Egyptian Pyramids at Giza
Pyramids at Giza. Photo in public
domain (CC0).

Likewise, the dates for the monumental architecture in Egypt are utterly incorrect. The pyramids at Giza date to the Fourth Dynasty in the 3rd millennium BCE. Specifically, the Great Pyramid of Khufu dates to between 2580-2560 BCE. The Osirion portion of the mortuary temple complex for Seti I at Abydos is even more recent, certainly dating to within the reign of Seti I between 1290-1279 BCE. The precise date of this portion of the temple has yet to be determined since additional excavations are needed to get to lower levels. There’s no good reason to suspect a date older than Seti I’s reign, however.

Silva’s claim of Tiwanaku’s age is actually comical. This site in western Bolivia was probably first occupied between 200 BCE and 200 CE. Reliable radiocarbon dates place a 68% probability that it was founded in 110 CE, but definitely between 50-170 CE. Its sociopolitical complexity probably wasn’t manifest until about 500 CE. And its monumental architecture and the site’s population probably peaked together at around 800 CE—that’s just 1,219 years ago.

Figure at Tiwanaku
Figure at Tiwanaku in Bolivia. Photo by
Ahln, CC-BY-2.0

Silva’s anachronistic perspective on major archaeological sites has much to do with creating and perpetuating a mystery. At extreme ages, it suddenly becomes easier to project mysterious explanations that need not exist at all. Silva and others like him who favor non-scientific explanations, probably lean heavy on the works of early antiquarians and archaeologists like Arthur Posnansky (who claimed Tiwanaku to be between 11,000-17,000 years old during the early 1900s), while completely ignoring modern scientific discoveries and investigations.

Silva dates Göbekli Tepe to 10,200 BCE, which is closer than any of his other dates, but still about 1,000 years older than the last founding date of the site that I’m aware of. Still, if the fine archaeologists working at Göbekli Tepe today were to announce the discovery of a feature or artifact that has a radiocarbon date of 10,200 BCE (over 12,000 years ago) it wouldn’t surprise me.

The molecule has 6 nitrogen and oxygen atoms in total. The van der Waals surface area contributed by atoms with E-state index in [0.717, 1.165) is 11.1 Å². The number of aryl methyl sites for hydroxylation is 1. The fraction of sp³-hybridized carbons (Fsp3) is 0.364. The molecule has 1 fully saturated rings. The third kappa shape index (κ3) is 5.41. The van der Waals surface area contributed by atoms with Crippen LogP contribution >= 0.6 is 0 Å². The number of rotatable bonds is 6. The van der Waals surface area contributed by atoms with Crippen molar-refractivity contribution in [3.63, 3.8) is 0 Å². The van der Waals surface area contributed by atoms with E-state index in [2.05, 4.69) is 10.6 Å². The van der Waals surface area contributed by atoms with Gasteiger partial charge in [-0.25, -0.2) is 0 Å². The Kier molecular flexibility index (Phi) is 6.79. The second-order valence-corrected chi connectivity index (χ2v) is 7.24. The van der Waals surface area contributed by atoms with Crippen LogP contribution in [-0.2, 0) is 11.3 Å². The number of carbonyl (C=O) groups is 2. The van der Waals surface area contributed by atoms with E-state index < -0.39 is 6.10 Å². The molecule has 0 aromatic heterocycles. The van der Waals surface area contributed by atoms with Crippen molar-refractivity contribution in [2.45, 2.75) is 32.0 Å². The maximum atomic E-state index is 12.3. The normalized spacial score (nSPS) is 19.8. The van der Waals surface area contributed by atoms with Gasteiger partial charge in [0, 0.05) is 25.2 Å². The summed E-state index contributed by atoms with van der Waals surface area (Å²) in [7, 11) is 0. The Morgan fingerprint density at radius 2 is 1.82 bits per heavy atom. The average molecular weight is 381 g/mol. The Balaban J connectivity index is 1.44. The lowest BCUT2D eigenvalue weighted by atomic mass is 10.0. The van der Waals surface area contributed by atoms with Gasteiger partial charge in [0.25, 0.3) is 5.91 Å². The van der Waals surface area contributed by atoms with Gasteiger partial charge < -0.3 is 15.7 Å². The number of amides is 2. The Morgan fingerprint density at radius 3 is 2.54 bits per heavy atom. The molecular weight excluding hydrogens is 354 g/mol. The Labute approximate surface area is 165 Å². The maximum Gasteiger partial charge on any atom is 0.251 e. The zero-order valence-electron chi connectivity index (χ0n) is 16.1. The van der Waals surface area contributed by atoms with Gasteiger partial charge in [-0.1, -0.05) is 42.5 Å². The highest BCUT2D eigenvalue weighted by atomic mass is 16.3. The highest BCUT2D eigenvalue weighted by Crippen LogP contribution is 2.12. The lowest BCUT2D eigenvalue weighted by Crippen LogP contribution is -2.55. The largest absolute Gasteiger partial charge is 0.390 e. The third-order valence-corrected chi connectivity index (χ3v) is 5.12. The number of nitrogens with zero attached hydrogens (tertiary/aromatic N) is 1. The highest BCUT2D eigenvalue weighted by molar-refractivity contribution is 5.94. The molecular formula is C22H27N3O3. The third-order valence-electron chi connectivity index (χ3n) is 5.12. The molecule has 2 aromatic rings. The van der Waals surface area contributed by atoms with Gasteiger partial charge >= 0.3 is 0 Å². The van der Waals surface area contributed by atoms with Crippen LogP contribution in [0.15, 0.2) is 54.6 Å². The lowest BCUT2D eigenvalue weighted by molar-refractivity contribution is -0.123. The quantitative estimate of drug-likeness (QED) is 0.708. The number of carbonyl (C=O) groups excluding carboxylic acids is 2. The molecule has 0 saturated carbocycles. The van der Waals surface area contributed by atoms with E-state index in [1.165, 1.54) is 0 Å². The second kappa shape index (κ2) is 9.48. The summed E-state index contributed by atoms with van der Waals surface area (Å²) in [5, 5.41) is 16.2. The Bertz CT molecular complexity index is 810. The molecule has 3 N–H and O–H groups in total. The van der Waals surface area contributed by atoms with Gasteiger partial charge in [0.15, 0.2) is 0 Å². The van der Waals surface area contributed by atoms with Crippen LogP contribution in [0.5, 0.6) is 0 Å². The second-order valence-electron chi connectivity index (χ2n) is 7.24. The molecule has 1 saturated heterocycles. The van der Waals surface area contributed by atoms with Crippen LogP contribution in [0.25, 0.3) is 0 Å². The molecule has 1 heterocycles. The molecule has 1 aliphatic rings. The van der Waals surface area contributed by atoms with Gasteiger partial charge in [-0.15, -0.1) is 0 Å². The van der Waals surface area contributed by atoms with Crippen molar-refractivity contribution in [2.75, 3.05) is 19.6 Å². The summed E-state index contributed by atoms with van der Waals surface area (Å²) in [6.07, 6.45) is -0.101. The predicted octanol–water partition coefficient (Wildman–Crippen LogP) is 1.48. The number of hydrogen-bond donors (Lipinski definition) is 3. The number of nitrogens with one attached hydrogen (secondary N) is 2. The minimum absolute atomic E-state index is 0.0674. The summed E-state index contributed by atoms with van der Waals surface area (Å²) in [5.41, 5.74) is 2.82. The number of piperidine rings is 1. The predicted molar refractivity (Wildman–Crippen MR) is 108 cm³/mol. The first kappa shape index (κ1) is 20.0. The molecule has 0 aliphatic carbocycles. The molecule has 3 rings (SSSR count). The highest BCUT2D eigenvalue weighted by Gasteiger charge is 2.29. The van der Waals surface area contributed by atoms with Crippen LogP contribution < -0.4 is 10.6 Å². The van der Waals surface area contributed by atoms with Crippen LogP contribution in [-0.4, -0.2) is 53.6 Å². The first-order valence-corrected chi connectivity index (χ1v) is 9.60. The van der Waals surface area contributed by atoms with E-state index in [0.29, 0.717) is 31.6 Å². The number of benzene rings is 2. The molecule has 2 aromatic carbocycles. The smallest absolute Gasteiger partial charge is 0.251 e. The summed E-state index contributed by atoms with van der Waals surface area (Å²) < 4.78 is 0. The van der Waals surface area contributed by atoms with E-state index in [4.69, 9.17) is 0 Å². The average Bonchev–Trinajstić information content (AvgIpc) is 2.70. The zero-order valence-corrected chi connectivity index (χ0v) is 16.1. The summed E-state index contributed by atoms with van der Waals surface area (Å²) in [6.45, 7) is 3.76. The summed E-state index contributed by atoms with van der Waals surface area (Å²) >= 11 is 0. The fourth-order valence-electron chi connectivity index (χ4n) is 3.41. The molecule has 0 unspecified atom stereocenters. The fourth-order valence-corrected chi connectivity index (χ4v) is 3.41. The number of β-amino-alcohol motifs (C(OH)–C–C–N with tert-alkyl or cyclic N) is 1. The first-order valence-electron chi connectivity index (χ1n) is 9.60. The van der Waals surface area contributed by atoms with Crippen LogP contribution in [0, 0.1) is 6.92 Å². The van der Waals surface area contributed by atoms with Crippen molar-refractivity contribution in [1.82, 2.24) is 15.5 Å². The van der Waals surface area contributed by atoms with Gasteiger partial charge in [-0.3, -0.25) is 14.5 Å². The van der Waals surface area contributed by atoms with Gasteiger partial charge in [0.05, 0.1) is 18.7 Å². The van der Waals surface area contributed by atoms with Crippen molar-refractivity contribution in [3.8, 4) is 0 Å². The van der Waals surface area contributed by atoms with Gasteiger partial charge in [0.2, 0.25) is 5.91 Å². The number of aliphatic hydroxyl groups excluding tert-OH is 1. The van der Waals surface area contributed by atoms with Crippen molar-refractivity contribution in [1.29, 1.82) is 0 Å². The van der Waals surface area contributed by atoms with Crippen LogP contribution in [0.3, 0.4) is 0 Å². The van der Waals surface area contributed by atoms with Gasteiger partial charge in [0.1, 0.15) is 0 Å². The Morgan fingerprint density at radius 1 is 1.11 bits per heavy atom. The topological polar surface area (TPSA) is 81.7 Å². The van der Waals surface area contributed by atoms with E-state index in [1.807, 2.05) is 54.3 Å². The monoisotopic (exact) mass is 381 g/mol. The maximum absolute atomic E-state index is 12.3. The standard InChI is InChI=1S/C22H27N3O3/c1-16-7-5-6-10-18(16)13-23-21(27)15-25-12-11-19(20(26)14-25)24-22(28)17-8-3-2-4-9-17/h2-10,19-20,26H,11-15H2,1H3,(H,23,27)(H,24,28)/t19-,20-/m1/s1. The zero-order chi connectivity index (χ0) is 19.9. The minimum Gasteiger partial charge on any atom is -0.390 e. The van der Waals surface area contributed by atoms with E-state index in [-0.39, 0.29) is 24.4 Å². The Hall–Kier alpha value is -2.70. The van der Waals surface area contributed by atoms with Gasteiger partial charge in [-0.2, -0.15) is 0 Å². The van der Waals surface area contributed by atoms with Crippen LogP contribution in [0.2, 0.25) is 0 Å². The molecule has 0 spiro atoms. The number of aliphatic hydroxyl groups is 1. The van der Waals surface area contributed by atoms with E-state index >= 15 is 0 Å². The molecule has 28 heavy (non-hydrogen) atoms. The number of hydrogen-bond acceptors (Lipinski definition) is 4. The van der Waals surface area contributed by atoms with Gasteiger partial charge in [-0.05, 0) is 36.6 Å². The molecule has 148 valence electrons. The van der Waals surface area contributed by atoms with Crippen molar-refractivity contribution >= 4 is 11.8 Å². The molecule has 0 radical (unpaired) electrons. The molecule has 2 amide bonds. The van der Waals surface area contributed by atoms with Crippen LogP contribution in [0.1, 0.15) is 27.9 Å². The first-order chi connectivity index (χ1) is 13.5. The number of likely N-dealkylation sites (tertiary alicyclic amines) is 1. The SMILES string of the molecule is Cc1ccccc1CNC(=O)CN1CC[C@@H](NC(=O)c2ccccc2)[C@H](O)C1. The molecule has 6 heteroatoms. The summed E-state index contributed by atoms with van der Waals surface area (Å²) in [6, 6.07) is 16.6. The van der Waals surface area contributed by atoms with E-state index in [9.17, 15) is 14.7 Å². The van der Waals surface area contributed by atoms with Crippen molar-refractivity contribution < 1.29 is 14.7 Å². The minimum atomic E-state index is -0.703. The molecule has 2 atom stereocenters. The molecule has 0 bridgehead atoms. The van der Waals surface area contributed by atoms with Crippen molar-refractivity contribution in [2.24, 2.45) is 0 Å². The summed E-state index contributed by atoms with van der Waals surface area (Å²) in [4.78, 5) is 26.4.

Initially, Silva’s book doesn’t stray far from the anachronistic appeals of other pseudoarchaeological writers like Graham Hancock and Andrew Collins. But he eventually finds his own voice after mimicking Hancock’s cries of cataclysm related to the Younger Dryas. The mystery-mongers have discovered that where there are emerging data with a handful of researchers, there are grand opportunities for speculation that, however spurious, will not seem all that wild when you bend new discoveries to fit those speculative narratives.

And then reason for the invented dates Silva leads off with for major archaeological sites becomes a little more clear. They need to line up with this speculated cataclysm. The one that a handful of researchers have data for, but several other handfuls of researchers are unable to replicate.

A Personal Spin on ‘Ancient Civ’ Claim

The rest of Silva’s book seems to be his attempt to convince the reader that all the mythologies of the world that are known are the literal histories of each culture. And that there existed one or more technologically advanced civilizations that had “flying shields” and other technology that Silva variously describes as “advanced,” “above that of the average human,” and even “inappropriate.” This unknown (and unknowable) civilization disappears with a global cataclysm and global flood for which no scientific evidence exists.